The Spanish Riveter: From TODO VA A MEJORAR by Almudena Grandes, translated by Alice Banks

Jonás González Vergara was ready to face his therapist.

Before receiving the message with the date and the time of his appointment on his 7AP mobile, bought expressly for the occasion, he’d removed all the quilts, bed sheets and towels that were stored in the chest beneath his bed. Here he had been keeping – almost carelessly – what were about to become his two illegal laptops, a pair of external hard drives, three screens, two old smartphones, the phone he’d been using up until the Great Blackout, speakers, computer mice, and other gadgets that at first glance no longer served a purpose. He covered them back up with two quilts before lowering the bed, onto which he threw a mountain of clothes. Then he took what he’d removed from his stash – what was to be discarded – to the hall: a smartphone whose screen was in pieces, a printer that hadn’t worked for ten years, a mouse, two disassembled speakers, and Lucía’s laptop – this particularly annoyed him because it was brand new and no one had had the chance to turn it on since he’d brought it back from the store, neatly wrapped, but it wasn’t plausible that a man like him would not have a laptop, and the ones he had kept hidden were better.

‘Good afternoon,’ she smiled, showing off two rows of irregular but very white teeth, before shaking his hand with more force than he had expected. ‘Jonás González, right?’ She smiled again, this time with such tenacity that her lips twisted into an excruciating grimace. ‘I’m Leticia, and I’m your personal therapist. I’ve come to inform you that …’, she lifted up her hand to make a V for victory with two of her fingers, ‘…  everything will get better.’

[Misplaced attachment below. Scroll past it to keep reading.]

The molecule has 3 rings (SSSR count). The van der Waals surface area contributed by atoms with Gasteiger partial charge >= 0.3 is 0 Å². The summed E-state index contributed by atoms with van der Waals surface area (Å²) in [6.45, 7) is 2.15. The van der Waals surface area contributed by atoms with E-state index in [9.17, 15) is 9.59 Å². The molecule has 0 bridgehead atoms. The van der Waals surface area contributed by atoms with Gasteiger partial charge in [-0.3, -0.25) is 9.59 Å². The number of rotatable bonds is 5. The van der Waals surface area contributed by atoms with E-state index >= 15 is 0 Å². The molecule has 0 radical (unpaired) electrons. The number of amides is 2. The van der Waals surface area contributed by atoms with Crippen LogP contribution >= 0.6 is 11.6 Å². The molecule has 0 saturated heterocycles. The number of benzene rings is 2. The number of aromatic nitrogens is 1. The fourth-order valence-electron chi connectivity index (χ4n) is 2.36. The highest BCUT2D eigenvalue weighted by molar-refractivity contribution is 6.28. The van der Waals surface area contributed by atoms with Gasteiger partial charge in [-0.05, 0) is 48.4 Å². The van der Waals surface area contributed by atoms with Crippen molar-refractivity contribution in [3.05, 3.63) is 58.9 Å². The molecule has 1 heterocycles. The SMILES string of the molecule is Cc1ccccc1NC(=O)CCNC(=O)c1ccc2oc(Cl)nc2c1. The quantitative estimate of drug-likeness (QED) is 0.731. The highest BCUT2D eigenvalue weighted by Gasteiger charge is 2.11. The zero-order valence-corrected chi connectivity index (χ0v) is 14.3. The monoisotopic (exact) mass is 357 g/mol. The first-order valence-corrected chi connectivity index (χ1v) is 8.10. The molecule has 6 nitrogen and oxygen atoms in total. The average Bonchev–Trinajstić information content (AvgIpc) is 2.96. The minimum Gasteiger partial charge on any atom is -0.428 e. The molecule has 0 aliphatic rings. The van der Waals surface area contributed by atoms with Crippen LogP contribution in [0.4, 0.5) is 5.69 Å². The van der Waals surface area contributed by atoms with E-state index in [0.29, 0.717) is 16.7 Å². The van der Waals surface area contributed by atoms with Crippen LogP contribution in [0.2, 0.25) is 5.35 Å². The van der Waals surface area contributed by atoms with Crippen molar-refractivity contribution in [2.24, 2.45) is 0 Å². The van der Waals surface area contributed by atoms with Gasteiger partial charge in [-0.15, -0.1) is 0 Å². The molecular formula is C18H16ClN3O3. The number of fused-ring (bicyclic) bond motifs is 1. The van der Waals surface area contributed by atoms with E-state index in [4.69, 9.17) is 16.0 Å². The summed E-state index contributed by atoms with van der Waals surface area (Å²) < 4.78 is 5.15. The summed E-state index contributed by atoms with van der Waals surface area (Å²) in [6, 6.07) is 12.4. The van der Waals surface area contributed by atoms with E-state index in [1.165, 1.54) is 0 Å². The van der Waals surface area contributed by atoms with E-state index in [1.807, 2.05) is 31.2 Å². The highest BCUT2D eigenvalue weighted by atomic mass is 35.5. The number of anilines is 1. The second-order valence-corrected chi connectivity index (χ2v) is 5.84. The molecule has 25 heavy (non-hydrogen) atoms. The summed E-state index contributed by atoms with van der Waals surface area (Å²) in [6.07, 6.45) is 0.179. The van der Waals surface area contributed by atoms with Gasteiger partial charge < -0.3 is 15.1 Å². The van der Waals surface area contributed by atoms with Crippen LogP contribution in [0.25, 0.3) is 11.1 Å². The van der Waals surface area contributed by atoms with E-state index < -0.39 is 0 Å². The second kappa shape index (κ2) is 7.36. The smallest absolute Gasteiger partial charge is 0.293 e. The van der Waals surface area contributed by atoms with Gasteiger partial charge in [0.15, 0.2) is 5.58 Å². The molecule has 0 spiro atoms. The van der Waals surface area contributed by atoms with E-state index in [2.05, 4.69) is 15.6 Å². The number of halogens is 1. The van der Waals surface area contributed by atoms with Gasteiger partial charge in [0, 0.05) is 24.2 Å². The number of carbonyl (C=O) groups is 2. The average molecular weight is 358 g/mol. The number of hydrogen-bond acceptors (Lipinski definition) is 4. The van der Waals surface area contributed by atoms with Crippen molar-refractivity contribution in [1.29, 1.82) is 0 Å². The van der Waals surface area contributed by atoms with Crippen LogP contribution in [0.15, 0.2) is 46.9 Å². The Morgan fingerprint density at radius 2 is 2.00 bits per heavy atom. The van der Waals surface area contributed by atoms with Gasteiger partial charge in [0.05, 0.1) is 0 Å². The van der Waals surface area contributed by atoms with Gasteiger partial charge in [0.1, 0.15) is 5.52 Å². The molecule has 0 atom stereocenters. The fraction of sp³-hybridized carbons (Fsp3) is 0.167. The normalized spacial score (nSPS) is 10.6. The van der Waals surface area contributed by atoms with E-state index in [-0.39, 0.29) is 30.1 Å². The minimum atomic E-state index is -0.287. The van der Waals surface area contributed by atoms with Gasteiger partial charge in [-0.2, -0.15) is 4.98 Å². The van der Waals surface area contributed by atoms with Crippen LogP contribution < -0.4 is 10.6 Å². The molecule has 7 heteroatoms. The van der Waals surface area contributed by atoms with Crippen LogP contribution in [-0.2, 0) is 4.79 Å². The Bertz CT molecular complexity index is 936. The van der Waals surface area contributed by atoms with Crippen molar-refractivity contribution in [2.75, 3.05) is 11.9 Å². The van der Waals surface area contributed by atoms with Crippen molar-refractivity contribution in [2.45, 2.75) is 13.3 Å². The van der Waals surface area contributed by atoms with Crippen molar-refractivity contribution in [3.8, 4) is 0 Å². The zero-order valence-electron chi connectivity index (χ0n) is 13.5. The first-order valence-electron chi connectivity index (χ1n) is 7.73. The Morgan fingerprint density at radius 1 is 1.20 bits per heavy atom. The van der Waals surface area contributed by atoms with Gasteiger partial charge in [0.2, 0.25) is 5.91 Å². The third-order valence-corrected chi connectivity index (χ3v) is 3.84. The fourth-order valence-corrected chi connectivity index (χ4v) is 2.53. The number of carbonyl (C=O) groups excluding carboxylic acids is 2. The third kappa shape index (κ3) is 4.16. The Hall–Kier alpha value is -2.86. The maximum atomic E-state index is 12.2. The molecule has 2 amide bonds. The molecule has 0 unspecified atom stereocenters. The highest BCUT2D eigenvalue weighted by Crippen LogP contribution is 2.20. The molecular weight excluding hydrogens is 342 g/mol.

The new party that was leading government, Citizen’s Movement, Solutions Now!, had profusely declared that the end of the Third Pandemic’s lockdown would bring two big new changes. The first had been the installation of huge shopping centres that had been strategically placed to provide for all neighbourhoods, protected by the transparent domes that had been slowly taking over the horizon for a while now. These sections of the city, where every type of business imaginable had been installed in pre-existing buildings, could be walked through as normal. You could wander around with complete freedom and no need for protective equipment thanks to some enigmatic systems that guaranteed continuous disinfection of the air and acted as an armour against the virus. The second change, referred to as the Great Therapy Initiative, had arrived at Jonás’s house in the form of this forty-odd-year-old lady with bleached blonde hair, heavy make-up, a garish manicure, a cascade of curls down to her waist, and extremely high heels that failed to make her appear tall. If he had to draw her, thought Jonás, as he watched her walk through his living room, she would be a dwarf dressed in drag.